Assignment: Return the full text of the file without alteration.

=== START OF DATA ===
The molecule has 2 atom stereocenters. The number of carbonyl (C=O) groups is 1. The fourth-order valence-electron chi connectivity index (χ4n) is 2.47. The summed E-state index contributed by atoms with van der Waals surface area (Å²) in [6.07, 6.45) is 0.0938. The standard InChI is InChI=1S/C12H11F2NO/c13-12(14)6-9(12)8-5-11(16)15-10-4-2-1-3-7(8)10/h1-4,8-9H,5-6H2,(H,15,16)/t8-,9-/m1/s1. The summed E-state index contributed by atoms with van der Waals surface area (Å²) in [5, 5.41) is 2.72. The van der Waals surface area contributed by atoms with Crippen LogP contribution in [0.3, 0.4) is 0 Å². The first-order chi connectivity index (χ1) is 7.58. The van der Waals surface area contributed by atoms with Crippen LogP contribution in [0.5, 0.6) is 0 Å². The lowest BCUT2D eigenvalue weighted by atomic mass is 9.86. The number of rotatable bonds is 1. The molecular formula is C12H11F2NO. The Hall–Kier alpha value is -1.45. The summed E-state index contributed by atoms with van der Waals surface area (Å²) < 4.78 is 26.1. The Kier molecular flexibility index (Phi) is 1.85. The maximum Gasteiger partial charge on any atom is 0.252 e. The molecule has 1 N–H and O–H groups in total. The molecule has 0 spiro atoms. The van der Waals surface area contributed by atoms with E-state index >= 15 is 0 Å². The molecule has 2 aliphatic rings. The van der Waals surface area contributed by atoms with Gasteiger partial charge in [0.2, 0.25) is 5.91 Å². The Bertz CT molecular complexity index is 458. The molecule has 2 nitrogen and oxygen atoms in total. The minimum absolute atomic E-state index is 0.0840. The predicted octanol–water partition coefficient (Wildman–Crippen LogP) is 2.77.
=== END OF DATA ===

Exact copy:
The molecule has 2 atom stereocenters. The number of carbonyl (C=O) groups is 1. The fourth-order valence-electron chi connectivity index (χ4n) is 2.47. The summed E-state index contributed by atoms with van der Waals surface area (Å²) in [6.07, 6.45) is 0.0938. The standard InChI is InChI=1S/C12H11F2NO/c13-12(14)6-9(12)8-5-11(16)15-10-4-2-1-3-7(8)10/h1-4,8-9H,5-6H2,(H,15,16)/t8-,9-/m1/s1. The summed E-state index contributed by atoms with van der Waals surface area (Å²) in [5, 5.41) is 2.72. The van der Waals surface area contributed by atoms with Crippen LogP contribution in [0.3, 0.4) is 0 Å². The first-order chi connectivity index (χ1) is 7.58. The van der Waals surface area contributed by atoms with Crippen LogP contribution in [0.5, 0.6) is 0 Å². The lowest BCUT2D eigenvalue weighted by atomic mass is 9.86. The number of rotatable bonds is 1. The molecular formula is C12H11F2NO. The Hall–Kier alpha value is -1.45. The summed E-state index contributed by atoms with van der Waals surface area (Å²) < 4.78 is 26.1. The Kier molecular flexibility index (Phi) is 1.85. The maximum Gasteiger partial charge on any atom is 0.252 e. The molecule has 1 N–H and O–H groups in total. The molecule has 0 spiro atoms. The van der Waals surface area contributed by atoms with E-state index >= 15 is 0 Å². The molecule has 2 aliphatic rings. The van der Waals surface area contributed by atoms with Gasteiger partial charge in [0.2, 0.25) is 5.91 Å². The Bertz CT molecular complexity index is 458. The molecule has 2 nitrogen and oxygen atoms in total. The minimum absolute atomic E-state index is 0.0840. The predicted octanol–water partition coefficient (Wildman–Crippen LogP) is 2.77.